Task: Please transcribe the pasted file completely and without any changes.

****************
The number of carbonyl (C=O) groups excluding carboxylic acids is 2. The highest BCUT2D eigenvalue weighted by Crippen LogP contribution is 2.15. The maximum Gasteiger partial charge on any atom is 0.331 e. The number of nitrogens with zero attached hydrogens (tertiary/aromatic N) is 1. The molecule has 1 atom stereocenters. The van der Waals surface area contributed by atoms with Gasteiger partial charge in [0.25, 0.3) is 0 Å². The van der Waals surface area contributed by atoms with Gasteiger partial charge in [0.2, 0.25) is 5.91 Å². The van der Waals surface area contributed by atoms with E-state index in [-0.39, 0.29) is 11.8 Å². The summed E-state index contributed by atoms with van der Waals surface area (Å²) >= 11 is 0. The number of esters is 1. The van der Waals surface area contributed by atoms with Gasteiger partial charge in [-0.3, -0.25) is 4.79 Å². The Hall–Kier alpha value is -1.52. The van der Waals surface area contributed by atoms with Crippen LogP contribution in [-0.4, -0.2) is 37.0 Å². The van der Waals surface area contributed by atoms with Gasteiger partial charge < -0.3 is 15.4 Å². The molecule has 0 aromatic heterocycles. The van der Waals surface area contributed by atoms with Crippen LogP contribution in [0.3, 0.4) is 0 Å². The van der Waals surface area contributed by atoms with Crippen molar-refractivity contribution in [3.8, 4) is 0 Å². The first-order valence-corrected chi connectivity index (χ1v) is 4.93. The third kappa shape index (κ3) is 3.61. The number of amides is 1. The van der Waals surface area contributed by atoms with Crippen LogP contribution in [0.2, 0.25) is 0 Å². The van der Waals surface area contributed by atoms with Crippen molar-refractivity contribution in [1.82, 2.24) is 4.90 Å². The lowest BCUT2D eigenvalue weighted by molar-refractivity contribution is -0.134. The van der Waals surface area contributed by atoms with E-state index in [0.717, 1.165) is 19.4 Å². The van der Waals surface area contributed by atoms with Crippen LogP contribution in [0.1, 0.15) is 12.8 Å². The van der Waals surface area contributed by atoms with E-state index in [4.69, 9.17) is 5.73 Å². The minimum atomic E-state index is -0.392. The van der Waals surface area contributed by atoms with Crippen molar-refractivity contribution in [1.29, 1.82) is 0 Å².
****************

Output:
The number of carbonyl (C=O) groups excluding carboxylic acids is 2. The highest BCUT2D eigenvalue weighted by Crippen LogP contribution is 2.15. The maximum Gasteiger partial charge on any atom is 0.331 e. The number of nitrogens with zero attached hydrogens (tertiary/aromatic N) is 1. The molecule has 1 atom stereocenters. The van der Waals surface area contributed by atoms with Gasteiger partial charge in [0.25, 0.3) is 0 Å². The van der Waals surface area contributed by atoms with Gasteiger partial charge in [0.2, 0.25) is 5.91 Å². The van der Waals surface area contributed by atoms with E-state index in [-0.39, 0.29) is 11.8 Å². The summed E-state index contributed by atoms with van der Waals surface area (Å²) >= 11 is 0. The number of esters is 1. The van der Waals surface area contributed by atoms with Gasteiger partial charge in [-0.3, -0.25) is 4.79 Å². The Hall–Kier alpha value is -1.52. The van der Waals surface area contributed by atoms with Crippen LogP contribution in [-0.4, -0.2) is 37.0 Å². The van der Waals surface area contributed by atoms with Gasteiger partial charge < -0.3 is 15.4 Å². The molecule has 0 aromatic heterocycles. The van der Waals surface area contributed by atoms with Crippen LogP contribution in [0.3, 0.4) is 0 Å². The van der Waals surface area contributed by atoms with Crippen molar-refractivity contribution in [3.8, 4) is 0 Å². The first-order valence-corrected chi connectivity index (χ1v) is 4.93. The third kappa shape index (κ3) is 3.61. The number of amides is 1. The van der Waals surface area contributed by atoms with Crippen LogP contribution in [0.2, 0.25) is 0 Å². The van der Waals surface area contributed by atoms with Crippen molar-refractivity contribution in [1.82, 2.24) is 4.90 Å². The lowest BCUT2D eigenvalue weighted by molar-refractivity contribution is -0.134. The van der Waals surface area contributed by atoms with E-state index in [0.717, 1.165) is 19.4 Å². The van der Waals surface area contributed by atoms with Crippen LogP contribution in [0.1, 0.15) is 12.8 Å². The van der Waals surface area contributed by atoms with E-state index in [4.69, 9.17) is 5.73 Å². The minimum atomic E-state index is -0.392. The van der Waals surface area contributed by atoms with Crippen molar-refractivity contribution in [1.29, 1.82) is 0 Å².